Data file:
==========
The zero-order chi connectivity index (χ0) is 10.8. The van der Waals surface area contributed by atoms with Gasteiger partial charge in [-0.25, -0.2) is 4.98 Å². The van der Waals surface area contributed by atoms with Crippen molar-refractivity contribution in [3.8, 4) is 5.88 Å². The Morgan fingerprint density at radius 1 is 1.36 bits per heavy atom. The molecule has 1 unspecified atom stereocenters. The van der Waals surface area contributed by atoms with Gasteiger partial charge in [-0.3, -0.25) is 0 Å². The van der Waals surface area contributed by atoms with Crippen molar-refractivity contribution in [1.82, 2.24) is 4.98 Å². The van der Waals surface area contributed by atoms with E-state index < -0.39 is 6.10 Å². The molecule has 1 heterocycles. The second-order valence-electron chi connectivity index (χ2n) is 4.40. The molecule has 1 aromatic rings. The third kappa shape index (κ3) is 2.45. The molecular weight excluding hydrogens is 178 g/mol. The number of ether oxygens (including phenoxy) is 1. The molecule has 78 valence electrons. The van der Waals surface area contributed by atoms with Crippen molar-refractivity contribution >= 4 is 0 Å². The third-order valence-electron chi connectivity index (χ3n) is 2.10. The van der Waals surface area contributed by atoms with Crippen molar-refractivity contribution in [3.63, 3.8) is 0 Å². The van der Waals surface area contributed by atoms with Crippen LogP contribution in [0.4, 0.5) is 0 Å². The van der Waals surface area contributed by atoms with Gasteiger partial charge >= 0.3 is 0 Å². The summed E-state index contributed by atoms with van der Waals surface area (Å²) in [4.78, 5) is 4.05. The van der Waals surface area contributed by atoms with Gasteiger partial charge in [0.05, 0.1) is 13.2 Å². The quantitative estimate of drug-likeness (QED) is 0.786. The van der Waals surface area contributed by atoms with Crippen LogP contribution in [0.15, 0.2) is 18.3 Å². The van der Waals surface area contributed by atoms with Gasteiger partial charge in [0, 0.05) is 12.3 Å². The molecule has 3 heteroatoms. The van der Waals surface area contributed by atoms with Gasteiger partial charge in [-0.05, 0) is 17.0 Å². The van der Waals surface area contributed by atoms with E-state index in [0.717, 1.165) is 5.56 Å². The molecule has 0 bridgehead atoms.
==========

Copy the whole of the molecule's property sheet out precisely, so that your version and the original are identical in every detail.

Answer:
The zero-order chi connectivity index (χ0) is 10.8. The van der Waals surface area contributed by atoms with Gasteiger partial charge in [-0.25, -0.2) is 4.98 Å². The van der Waals surface area contributed by atoms with Crippen molar-refractivity contribution in [3.8, 4) is 5.88 Å². The Morgan fingerprint density at radius 1 is 1.36 bits per heavy atom. The molecule has 1 unspecified atom stereocenters. The van der Waals surface area contributed by atoms with Gasteiger partial charge in [-0.3, -0.25) is 0 Å². The van der Waals surface area contributed by atoms with Crippen molar-refractivity contribution in [1.82, 2.24) is 4.98 Å². The van der Waals surface area contributed by atoms with E-state index < -0.39 is 6.10 Å². The molecule has 1 heterocycles. The second-order valence-electron chi connectivity index (χ2n) is 4.40. The molecule has 1 aromatic rings. The third kappa shape index (κ3) is 2.45. The molecular weight excluding hydrogens is 178 g/mol. The number of ether oxygens (including phenoxy) is 1. The molecule has 78 valence electrons. The van der Waals surface area contributed by atoms with Crippen molar-refractivity contribution >= 4 is 0 Å². The third-order valence-electron chi connectivity index (χ3n) is 2.10. The van der Waals surface area contributed by atoms with Crippen molar-refractivity contribution in [3.63, 3.8) is 0 Å². The van der Waals surface area contributed by atoms with Crippen LogP contribution in [0.4, 0.5) is 0 Å². The van der Waals surface area contributed by atoms with Gasteiger partial charge >= 0.3 is 0 Å². The summed E-state index contributed by atoms with van der Waals surface area (Å²) in [4.78, 5) is 4.05. The van der Waals surface area contributed by atoms with Gasteiger partial charge in [0.05, 0.1) is 13.2 Å². The quantitative estimate of drug-likeness (QED) is 0.786. The van der Waals surface area contributed by atoms with Crippen LogP contribution in [0.15, 0.2) is 18.3 Å². The van der Waals surface area contributed by atoms with Gasteiger partial charge in [0, 0.05) is 12.3 Å². The molecule has 3 heteroatoms. The van der Waals surface area contributed by atoms with Gasteiger partial charge in [-0.05, 0) is 17.0 Å². The van der Waals surface area contributed by atoms with E-state index in [0.717, 1.165) is 5.56 Å². The molecule has 0 bridgehead atoms.